Is The Gameboy Advance Backward Compatible?

Since it can play both GBC and GB games, it is backward compatible. Back then, console developers would simply include a copy of the previous generation’s processor within the motherboard of their new console. Improvements in technology and a reduction in semiconductor node size meant that you could include an entire last-gen CPU on the board without using much space or power.

What’s A Gameboy Advance Worth These Days?

Depending on the version, condition, accessories, etc., a Game Boy Advance could run you anywhere from 40 to 400 dollars. Sites like eBay contain several listings for GBA consoles, and some of these are the SP versions that include backlit LCDs. Some are also regular GBAs with aftermarket LCD backlight mods.

If you want a limited edition or region-specific unit, expect to pay over 200 dollars. New, sealed units can easily cost over 300 since this console is a collector’s item (it was released over two decades ago). Popular GBA games like Fire Emblem: The Blazing Blade, Castlevania: Aria of Sorrow, and WarioWare can also be quite expensive owing to their quality and timeless design.

The Last Game For Gameboy Advance

In North America, the last GBA game was Samurai Deeper Kyo- released in 2008. It is quite impressive that a game was released this late into the console’s lifespan, considering the astronomical speed at which computing hardware advanced during the 2000s. For reference, 2008 is the year we got GTA IV, Fallout 3, and Dead Space.

Yet in the same year, you had a developer who released a localization of a PS1 fighting game from 2002, on a 32-bit handheld console that was hopelessly outdated. It is one of the best-looking GBA games and runs without any glitches or performance drops on the original hardware.

Gameboy Advance SP

The SP stands for “Special” and it’s a GBA with a backlit LCD- everything else is the same. Yes, Nintendo didn’t include a backlight, even on their 3rd generation of the Game Boy console. They used a better CPU, more memory, improved audio chips, and a higher resolution screen- but no backlight.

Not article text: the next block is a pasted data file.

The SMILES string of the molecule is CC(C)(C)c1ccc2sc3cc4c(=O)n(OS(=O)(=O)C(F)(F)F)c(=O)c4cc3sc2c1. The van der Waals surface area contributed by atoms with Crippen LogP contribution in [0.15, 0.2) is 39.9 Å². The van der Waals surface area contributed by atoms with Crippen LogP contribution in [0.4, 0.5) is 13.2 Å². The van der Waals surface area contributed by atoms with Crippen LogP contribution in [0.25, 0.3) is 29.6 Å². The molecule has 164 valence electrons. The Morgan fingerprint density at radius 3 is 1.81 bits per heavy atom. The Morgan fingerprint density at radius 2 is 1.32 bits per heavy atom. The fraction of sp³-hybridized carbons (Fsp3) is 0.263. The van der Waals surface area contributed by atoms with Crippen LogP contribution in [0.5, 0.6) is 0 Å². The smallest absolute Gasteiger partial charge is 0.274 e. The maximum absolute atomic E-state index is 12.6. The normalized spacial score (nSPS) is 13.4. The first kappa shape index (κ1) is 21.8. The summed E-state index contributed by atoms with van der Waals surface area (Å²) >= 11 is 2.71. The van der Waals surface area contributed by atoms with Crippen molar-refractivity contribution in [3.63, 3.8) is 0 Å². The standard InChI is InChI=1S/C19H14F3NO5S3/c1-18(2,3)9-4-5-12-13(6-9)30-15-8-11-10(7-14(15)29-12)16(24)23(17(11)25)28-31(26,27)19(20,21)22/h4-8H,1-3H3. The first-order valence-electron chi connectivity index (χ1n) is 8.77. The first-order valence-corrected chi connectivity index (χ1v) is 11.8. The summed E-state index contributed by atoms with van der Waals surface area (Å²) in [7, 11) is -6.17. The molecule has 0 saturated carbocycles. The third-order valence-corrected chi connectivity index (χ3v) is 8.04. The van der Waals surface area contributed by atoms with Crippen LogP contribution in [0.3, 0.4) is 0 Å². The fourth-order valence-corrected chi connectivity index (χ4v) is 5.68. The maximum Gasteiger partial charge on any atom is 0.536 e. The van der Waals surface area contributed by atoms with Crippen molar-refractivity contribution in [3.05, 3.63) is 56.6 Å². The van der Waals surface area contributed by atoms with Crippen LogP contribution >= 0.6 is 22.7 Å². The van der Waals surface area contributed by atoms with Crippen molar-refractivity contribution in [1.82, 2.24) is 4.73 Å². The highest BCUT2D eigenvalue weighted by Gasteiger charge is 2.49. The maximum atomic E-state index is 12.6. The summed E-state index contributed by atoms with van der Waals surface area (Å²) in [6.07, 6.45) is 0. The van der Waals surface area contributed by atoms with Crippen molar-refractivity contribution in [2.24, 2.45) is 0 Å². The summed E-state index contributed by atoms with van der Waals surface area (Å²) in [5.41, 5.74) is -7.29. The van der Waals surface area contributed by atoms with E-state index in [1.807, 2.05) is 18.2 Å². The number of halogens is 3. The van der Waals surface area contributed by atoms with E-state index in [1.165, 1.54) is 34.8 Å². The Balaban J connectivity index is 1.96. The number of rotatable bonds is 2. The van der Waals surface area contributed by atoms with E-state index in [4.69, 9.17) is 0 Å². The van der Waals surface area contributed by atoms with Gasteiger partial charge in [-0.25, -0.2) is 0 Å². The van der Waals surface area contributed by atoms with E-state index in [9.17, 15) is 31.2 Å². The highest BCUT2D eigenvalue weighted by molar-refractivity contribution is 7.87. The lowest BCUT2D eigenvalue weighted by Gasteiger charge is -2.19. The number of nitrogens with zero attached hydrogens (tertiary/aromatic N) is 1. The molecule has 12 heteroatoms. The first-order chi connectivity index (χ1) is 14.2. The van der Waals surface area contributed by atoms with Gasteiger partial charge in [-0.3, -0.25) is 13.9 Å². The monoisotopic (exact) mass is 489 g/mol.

Without a backlight, you were at the mercy of ambient lighting. In the dark, you would be blind as a bat. Gameboy Advance units with the model number “AGS-101” have an adjustable backlight and carry the highest prices on the used market.


I hope this article provided you with the answers you were looking for regarding backward compatibility on the GBA. It is interesting to note that while the Nintendo DS can’t play original Gameboy or Gameboy Color games, it can run Gameboy Advance cartridges. Guess Nintendo didn’t want to drop backward compatibility entirely with their new generation of handhelds.But they also didn’t want to spend too much time and money on ensuring full compatibility with a handheld that was originally released in the 1980s. The DS series would live on until the 3DS, which was succeeded by the immensely popular Nintendo Switch. With over 114 million units sold, the Switch is Nintendo’s 2nd best-selling console, right behind the DS (which sold 154 million units).


As long as I can remember myself I always enjoyed video games. I had amazing moments playing them and that's why I became a game developer, to create amazing experiences for the players. Read More About Me